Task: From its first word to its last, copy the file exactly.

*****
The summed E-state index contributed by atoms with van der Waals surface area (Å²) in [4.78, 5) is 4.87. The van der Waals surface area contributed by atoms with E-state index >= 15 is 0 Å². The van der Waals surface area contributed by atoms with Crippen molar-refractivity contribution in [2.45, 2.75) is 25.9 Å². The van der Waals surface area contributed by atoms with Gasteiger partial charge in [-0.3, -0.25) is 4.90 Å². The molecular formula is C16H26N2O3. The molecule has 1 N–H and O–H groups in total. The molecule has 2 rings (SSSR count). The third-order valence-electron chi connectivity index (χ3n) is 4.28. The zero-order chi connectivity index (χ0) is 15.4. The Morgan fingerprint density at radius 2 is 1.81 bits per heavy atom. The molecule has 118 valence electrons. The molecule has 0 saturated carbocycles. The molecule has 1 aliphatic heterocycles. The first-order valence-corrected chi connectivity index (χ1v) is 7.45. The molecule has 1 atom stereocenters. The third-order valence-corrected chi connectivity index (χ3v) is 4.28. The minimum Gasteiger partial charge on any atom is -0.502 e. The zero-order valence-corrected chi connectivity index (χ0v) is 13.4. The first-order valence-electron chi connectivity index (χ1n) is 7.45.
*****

The summed E-state index contributed by atoms with van der Waals surface area (Å²) in [4.78, 5) is 4.87. The van der Waals surface area contributed by atoms with E-state index >= 15 is 0 Å². The van der Waals surface area contributed by atoms with Crippen molar-refractivity contribution in [2.45, 2.75) is 25.9 Å². The van der Waals surface area contributed by atoms with Gasteiger partial charge in [-0.3, -0.25) is 4.90 Å². The molecular formula is C16H26N2O3. The molecule has 1 N–H and O–H groups in total. The molecule has 2 rings (SSSR count). The third-order valence-electron chi connectivity index (χ3n) is 4.28. The zero-order chi connectivity index (χ0) is 15.4. The Morgan fingerprint density at radius 2 is 1.81 bits per heavy atom. The molecule has 118 valence electrons. The molecule has 0 saturated carbocycles. The molecule has 1 aliphatic heterocycles. The first-order valence-corrected chi connectivity index (χ1v) is 7.45. The molecule has 1 atom stereocenters. The third-order valence-corrected chi connectivity index (χ3v) is 4.28. The minimum Gasteiger partial charge on any atom is -0.502 e. The zero-order valence-corrected chi connectivity index (χ0v) is 13.4. The first-order valence-electron chi connectivity index (χ1n) is 7.45.